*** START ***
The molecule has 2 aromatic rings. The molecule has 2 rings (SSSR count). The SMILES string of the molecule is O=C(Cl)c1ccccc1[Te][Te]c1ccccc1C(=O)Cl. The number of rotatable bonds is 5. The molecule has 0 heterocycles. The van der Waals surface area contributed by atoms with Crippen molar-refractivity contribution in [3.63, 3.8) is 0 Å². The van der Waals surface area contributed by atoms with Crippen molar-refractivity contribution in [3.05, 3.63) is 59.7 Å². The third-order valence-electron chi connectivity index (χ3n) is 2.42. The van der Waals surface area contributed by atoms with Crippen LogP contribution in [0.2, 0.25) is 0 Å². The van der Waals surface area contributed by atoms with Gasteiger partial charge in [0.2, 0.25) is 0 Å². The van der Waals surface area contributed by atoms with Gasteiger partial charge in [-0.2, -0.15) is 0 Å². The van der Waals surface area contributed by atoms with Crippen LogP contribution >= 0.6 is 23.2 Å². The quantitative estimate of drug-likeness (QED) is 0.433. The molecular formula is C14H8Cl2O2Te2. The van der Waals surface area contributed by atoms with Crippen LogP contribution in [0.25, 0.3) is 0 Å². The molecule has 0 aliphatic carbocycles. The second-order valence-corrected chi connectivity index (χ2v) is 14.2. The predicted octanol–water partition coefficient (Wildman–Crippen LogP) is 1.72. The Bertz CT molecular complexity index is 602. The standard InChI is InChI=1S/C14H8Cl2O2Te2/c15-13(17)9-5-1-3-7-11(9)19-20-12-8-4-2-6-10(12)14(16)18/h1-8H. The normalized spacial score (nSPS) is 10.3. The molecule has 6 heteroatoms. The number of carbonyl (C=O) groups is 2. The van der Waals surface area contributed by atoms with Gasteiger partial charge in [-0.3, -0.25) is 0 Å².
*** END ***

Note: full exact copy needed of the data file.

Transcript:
The molecule has 2 aromatic rings. The molecule has 2 rings (SSSR count). The SMILES string of the molecule is O=C(Cl)c1ccccc1[Te][Te]c1ccccc1C(=O)Cl. The number of rotatable bonds is 5. The molecule has 0 heterocycles. The van der Waals surface area contributed by atoms with Crippen molar-refractivity contribution in [3.63, 3.8) is 0 Å². The van der Waals surface area contributed by atoms with Crippen molar-refractivity contribution in [3.05, 3.63) is 59.7 Å². The third-order valence-electron chi connectivity index (χ3n) is 2.42. The van der Waals surface area contributed by atoms with Crippen LogP contribution in [0.2, 0.25) is 0 Å². The van der Waals surface area contributed by atoms with Gasteiger partial charge in [0.2, 0.25) is 0 Å². The van der Waals surface area contributed by atoms with Gasteiger partial charge in [-0.2, -0.15) is 0 Å². The van der Waals surface area contributed by atoms with Crippen LogP contribution >= 0.6 is 23.2 Å². The quantitative estimate of drug-likeness (QED) is 0.433. The molecular formula is C14H8Cl2O2Te2. The van der Waals surface area contributed by atoms with Crippen LogP contribution in [0.25, 0.3) is 0 Å². The molecule has 0 aliphatic carbocycles. The second-order valence-corrected chi connectivity index (χ2v) is 14.2. The predicted octanol–water partition coefficient (Wildman–Crippen LogP) is 1.72. The Bertz CT molecular complexity index is 602. The standard InChI is InChI=1S/C14H8Cl2O2Te2/c15-13(17)9-5-1-3-7-11(9)19-20-12-8-4-2-6-10(12)14(16)18/h1-8H. The normalized spacial score (nSPS) is 10.3. The molecule has 6 heteroatoms. The number of carbonyl (C=O) groups is 2. The van der Waals surface area contributed by atoms with Gasteiger partial charge in [-0.3, -0.25) is 0 Å².